That’s one reason startups are usually valued based on their earnings forecast. Along with the expected earnings there is risk since we are talking about outcomes some time in the future.
Calculating the discount rate is the typical way to assess the company’s risk. With the earnings forecast and discount rate available you can determine the startup value using the discounted cash flow method.
Next to the earnings forecast the central question is: how do you calculate the discount rate for a startup? The good news is that the build up model lets you determine this key valuation factor in much the same way as for any other company.
Discount rate build up model
This makes sense if you take a look at the formula for the discount rate build up. Each element in the equation remains fully applicable to a startup.
Factor 1: risk free rate of return
An alternative risk free rate of return is important because it establishes the minimum rate of return any investor can get without incurring the risk of default. No rational investor will accept returns below this from any business let alone a startup.
Factor 2: equity investment risk premium
Next, the equity premium indicates what an investor can get by spreading risk across a well diversified portfolio of company stocks. It makes sense that this additional risk is a factor in an investment in any particular business as well.
Factor 3: company size premium
The company size risk premium is a consideration by investors of the additional risk small companies represent. Since startups usually start small, this risk element is part of the equation.
Factor 4: industry risk premium
Startups have limited resources early on, so they must focus on what they do best to succeed. This usually means that they aim to excel in a specific industry sector. Hence, the industry risk premium applies here as well.
Factor 5: company specific risk premium
The last part of the discount rate build up formula is company specific risk premium. This is one element of your discount rate you need to pay special attention to. It enables you to characterize the startup across a set of key risk parameters.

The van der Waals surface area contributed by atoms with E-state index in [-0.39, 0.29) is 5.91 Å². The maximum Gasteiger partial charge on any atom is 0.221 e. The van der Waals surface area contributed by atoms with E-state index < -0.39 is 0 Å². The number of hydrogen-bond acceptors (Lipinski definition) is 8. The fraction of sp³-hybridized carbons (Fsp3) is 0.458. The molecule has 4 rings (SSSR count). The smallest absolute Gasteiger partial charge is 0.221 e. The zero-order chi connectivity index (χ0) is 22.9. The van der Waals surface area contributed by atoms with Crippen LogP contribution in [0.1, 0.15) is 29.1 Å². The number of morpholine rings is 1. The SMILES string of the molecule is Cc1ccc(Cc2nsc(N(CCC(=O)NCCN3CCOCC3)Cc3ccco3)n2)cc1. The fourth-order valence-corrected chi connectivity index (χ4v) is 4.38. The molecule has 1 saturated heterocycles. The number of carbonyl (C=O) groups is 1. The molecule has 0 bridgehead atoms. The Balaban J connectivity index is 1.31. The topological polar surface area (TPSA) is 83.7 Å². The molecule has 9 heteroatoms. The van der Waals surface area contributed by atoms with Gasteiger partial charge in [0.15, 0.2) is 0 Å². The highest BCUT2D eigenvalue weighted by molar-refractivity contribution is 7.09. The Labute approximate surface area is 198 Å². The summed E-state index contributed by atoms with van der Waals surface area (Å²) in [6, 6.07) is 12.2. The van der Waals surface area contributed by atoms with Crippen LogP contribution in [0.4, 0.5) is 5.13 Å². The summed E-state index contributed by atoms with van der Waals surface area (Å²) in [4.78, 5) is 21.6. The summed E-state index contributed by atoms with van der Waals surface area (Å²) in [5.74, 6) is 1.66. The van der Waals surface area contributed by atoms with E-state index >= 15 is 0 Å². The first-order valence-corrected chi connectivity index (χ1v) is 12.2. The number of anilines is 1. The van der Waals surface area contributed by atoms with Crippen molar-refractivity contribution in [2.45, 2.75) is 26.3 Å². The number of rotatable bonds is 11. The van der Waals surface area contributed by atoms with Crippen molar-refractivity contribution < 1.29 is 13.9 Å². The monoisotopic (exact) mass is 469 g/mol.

How well your startup performs across any of these may make a big difference to its value. Notice some of the that come into play here: quality of the management team and employee skill sets and motivation.
In addition to the hard financial numbers and market position, it is the people behind the startup that make it a success. Even the most appealing business plan is just a vision initially. The startup team needs to do its best to make the plan a reality.
Given the large variation in outcomes for startups, careful assessment of the company specific risk factors can make a major difference to the overall discount rate. If the company plans to run a higher risk scenario to get to its objectives, it will need to show superior earnings to justify it to its investors.
The point is that different business strategy scenarios are likely to result in different earnings forecasts and discount rates for the startup. Most of your differences will be captured by the company specific risk factor.
This is one reason startup valuations usually include a number of scenarios. A good format is to provide business valuations for the best case, worst case and most likely case expected outcomes.
Startup Valuation based on Earnings and Risk